STEP 3. Give them the Police Certificate Form, photos, and application. The personal would give you 4-5 days time. That is the normal time and it can be reduced to 1 day if you have approach.
STEP 4. A police officer would visit you at your home in a few days (he might call before coming). He would fill Police Certificate Form by asking you questions.
STEP 5. Go to SSP office after 4-5 days, and go to the same room.
STEP 6. Find your application and get it stamped and submitted to a batch. This batch would appear in front of SSP Lahore.
STEP 7. Make a queue and go to SSP’s office, who would call your name and sign the certificate.
STEP 8. You have a Police Certificate for immigration.
This post applies to Pakistani citizens residing in Lahore who have woken up soon enough to realize that escape is important.
Pakistani passport is now digitized . This means that unfortunate people like me who had old passport would be required to make it again. But there is no special route for people who have old passport. The same process applies.
Things you need:
1. Around Rs. 3000/- cash.
2. Identification card with a few photocopies.
Here is the list of steps involved:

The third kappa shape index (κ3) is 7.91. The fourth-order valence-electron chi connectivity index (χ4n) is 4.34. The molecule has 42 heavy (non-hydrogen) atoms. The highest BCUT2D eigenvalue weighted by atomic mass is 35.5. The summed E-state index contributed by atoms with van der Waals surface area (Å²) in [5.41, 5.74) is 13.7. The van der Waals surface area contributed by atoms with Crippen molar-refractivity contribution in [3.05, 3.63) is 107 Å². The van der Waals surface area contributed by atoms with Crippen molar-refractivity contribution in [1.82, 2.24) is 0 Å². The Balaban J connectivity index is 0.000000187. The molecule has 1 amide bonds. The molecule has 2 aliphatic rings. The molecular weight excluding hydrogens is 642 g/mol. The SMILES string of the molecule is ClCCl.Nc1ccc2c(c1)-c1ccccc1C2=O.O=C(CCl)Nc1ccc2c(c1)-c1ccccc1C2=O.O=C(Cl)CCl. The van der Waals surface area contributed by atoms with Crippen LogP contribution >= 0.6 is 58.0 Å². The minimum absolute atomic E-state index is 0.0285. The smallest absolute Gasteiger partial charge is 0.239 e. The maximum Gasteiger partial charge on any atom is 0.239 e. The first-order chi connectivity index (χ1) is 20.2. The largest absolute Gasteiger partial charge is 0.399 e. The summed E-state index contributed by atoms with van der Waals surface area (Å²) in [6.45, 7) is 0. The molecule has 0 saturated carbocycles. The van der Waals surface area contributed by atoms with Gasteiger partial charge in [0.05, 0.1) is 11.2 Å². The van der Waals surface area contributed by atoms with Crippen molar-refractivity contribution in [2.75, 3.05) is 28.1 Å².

STEP 1) Around 9 in the morning proceed to Barkat Market in Garden Town as below:
Here you can find National Bank of Pakistan:
a) Find a bank guard outside giving empty forms to be filled and deposited on the booth outside. yes it is a long line!!!
Time: 10-15 Minutes
Cost: Rs. 2230 something passport fee + Rs. 70 (negotiable) agent fee = Rs. 2300
b) Speak to an agent (men sitting on wooden benches) to get you the form and pay the dues while you sit in the shade.
Time: depending on the queue.
Cost: Rs. 2230 something passport fee
Get a stamped receipt which is valid for like 2-3 months.
Now you can either go home or move to the Passport office.
STEP 2) Passport office is located at the back of Himayat-e-Islam college for women in Garden Town, Lahore. It is a walking distance from National Bank or Barkat market. Car park is a big problem. I would recommend to park it in front of a college on the same road as passport office (oh and its free). Find the office location below:
Here you can:
a. Show the police dude the receipt and enter the premises to find a queue to the right. Some part of the queue is in shade others are not so lucky.